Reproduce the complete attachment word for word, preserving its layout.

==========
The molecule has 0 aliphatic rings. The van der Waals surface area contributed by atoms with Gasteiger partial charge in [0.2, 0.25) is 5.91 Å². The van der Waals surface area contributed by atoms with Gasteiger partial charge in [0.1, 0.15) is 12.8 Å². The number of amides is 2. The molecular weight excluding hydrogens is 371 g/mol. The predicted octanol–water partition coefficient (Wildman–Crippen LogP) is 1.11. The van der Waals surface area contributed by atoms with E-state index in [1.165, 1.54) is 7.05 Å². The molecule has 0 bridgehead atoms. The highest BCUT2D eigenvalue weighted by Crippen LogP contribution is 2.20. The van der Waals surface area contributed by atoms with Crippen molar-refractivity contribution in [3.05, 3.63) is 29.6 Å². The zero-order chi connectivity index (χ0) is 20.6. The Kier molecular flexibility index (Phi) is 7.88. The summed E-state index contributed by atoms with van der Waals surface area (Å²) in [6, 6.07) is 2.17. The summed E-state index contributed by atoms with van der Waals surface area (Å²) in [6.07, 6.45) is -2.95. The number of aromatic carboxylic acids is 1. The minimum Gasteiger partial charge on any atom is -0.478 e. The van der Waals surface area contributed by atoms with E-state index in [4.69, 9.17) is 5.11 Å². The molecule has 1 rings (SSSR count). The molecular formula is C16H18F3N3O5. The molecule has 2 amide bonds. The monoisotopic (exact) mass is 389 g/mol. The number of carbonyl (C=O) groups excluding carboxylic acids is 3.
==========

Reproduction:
The molecule has 0 aliphatic rings. The van der Waals surface area contributed by atoms with Gasteiger partial charge in [0.2, 0.25) is 5.91 Å². The van der Waals surface area contributed by atoms with Gasteiger partial charge in [0.1, 0.15) is 12.8 Å². The number of amides is 2. The molecular weight excluding hydrogens is 371 g/mol. The predicted octanol–water partition coefficient (Wildman–Crippen LogP) is 1.11. The van der Waals surface area contributed by atoms with E-state index in [1.165, 1.54) is 7.05 Å². The molecule has 0 bridgehead atoms. The highest BCUT2D eigenvalue weighted by Crippen LogP contribution is 2.20. The van der Waals surface area contributed by atoms with Crippen molar-refractivity contribution in [3.05, 3.63) is 29.6 Å². The zero-order chi connectivity index (χ0) is 20.6. The Kier molecular flexibility index (Phi) is 7.88. The summed E-state index contributed by atoms with van der Waals surface area (Å²) in [6, 6.07) is 2.17. The summed E-state index contributed by atoms with van der Waals surface area (Å²) in [6.07, 6.45) is -2.95. The number of aromatic carboxylic acids is 1. The minimum Gasteiger partial charge on any atom is -0.478 e. The van der Waals surface area contributed by atoms with E-state index in [4.69, 9.17) is 5.11 Å². The molecule has 1 rings (SSSR count). The molecular formula is C16H18F3N3O5. The molecule has 2 amide bonds. The monoisotopic (exact) mass is 389 g/mol. The number of carbonyl (C=O) groups excluding carboxylic acids is 3.